If you have an email where you want your users to contact you with any and all questions, a true concierge/high-touch point of contact, what would you call it?

Most products use emails like:

This falls in line with not calling your Twitter 'Support' handle anything to do with support i.e. @AskAmex instead of @AmexSupport.

What is a suitable handle to be using?

5 Answers 5


If you have an email where you want your users to contact you with any and all questions, a true concierge/high-touch point of contact, what would you call it?

I'd probably just call it [email protected]. It's clear and obvious.

I wouldn't worry about anything sneakier because the reputation and impression for a true concierge/high-touch point of contact will not come from the email address. It will come from:

  • how the contact is framed on the site
  • customers' previous experience of customer support
  • the reputation of the company for customer support.

To pick an example - rackspace has a fantastic reputation in the dev community for fanatically good support. Look at their support page. http://www.rackspace.com/support/ what it does is make it really easy to get support. It shows individuals in the banner to emphasise that you're getting humans not an inbox. They're emphasising the more personal and immediate contact methods over the less-immediate / less-expensive ones. Phone calls first. Then live chat. Then links to direct support help. You go to pages that users might visit with problems (e.g. their status page http://status.apps.rackspace.com/) and you see those sorts of links again.

Forget about the email address. Make it simple and understandable and useful. Place it in a context where the design is demonstrating to the users that support is valued and done well. And make sure that the support actually is valued and done well.

That last one is the most important.


Adam, While I understand why you would want to use an address that is more personal to the user but in this case I would ask why? What is it that your trying to give to the user then what they directly need? Users have become accustom to the addresses above and know contextually what that address will do for them. If you had something like [email protected]. It could work but the user will wonder who is Anne and why is she answering my question? I would also ask what's the business value? How are you trying to change the perception of the brands value to the user just by giving them something they don't really know what it is?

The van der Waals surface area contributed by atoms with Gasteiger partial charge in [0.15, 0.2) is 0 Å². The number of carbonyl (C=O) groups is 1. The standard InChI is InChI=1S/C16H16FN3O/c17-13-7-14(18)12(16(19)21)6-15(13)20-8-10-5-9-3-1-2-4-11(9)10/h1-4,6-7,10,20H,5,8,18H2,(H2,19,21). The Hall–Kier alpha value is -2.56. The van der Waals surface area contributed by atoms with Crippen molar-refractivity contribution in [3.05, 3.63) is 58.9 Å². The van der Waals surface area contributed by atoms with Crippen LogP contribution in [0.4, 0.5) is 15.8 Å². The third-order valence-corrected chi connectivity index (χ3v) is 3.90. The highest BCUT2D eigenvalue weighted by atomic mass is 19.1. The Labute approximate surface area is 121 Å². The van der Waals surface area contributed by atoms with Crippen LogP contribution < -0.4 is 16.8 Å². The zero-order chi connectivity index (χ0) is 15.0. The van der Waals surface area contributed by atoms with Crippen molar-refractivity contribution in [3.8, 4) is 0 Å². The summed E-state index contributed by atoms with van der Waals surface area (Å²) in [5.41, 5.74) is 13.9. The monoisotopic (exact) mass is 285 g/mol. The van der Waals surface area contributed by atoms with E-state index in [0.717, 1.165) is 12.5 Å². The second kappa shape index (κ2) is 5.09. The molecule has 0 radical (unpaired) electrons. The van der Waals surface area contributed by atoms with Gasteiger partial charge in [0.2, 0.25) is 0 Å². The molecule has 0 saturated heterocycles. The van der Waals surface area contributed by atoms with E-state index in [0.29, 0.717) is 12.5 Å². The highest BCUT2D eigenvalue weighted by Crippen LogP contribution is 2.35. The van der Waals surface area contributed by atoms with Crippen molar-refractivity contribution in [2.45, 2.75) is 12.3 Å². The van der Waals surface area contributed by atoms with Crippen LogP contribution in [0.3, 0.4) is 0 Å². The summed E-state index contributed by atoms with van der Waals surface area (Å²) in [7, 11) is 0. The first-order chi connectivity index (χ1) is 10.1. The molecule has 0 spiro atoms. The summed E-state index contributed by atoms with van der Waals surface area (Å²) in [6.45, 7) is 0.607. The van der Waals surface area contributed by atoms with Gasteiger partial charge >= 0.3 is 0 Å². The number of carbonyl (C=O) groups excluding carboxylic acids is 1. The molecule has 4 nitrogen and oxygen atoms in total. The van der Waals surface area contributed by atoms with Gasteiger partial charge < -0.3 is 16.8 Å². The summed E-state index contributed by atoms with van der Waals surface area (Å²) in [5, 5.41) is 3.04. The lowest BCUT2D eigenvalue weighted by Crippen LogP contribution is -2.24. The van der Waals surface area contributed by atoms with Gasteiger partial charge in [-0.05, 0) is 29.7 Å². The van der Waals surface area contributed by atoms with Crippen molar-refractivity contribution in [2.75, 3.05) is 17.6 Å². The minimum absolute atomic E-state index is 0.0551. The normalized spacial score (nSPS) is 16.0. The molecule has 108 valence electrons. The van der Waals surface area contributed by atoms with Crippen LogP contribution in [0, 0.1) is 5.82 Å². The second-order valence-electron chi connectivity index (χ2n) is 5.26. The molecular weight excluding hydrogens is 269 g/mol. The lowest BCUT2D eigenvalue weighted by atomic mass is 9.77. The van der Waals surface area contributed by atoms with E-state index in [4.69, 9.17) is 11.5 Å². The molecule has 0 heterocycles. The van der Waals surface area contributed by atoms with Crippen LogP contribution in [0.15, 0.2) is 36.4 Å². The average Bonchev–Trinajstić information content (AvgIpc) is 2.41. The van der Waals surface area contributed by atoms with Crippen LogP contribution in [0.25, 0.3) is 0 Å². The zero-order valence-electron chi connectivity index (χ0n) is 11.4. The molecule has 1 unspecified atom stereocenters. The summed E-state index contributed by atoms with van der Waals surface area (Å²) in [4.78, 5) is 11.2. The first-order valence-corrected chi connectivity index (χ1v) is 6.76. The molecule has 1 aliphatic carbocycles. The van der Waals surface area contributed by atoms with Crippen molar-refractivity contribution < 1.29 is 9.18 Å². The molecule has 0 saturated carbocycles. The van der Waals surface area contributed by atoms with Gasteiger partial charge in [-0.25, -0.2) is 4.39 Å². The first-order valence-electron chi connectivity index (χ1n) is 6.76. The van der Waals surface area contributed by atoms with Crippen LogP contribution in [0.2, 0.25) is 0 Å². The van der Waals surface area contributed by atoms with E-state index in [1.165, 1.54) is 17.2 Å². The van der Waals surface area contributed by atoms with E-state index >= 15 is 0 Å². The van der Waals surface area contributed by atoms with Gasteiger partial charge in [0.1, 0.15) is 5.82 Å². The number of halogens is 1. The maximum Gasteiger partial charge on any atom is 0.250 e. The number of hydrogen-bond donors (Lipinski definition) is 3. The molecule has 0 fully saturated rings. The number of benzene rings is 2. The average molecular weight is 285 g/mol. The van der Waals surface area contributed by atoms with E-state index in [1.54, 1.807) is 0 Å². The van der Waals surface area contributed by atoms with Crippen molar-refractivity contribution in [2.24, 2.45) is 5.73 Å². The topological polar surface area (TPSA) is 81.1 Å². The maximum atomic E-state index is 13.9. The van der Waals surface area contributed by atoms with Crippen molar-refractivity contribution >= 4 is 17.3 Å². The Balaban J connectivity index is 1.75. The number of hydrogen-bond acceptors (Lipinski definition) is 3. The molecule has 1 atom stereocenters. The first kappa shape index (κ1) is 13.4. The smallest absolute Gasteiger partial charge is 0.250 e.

How about [email protected]? What's more personal than the name of the support guy? Or the name of the team leader if it's a bunch of guys. Any problems resulting from personnel change can be easily dealt with behind the scenes.


[email protected]

It's both friendly and general, and gives the impression that there is a human on the other side.

  • Yeah, but it makes me wonder whether am I putting a support question to a sales person or the other way round. Unless I have previous experience with the site operator, I'd start looking for a more specific e-mail address. Dec 15, 2012 at 9:58
  • @MarjanVenema The question was for a more personal email to cover a wider range of topics. Of course if you want one jusp for sales or just for support, use support@ and sales@.
    – JohnGB
    Dec 15, 2012 at 15:42

i suggest simply

[email protected]

it can be a single address for a list of many address or there is some solution who permit to fetch the content, subject or other rules and redirect to the needed departement

Example: subject contain 'need support', the email will be redirected or forwarded to [email protected]

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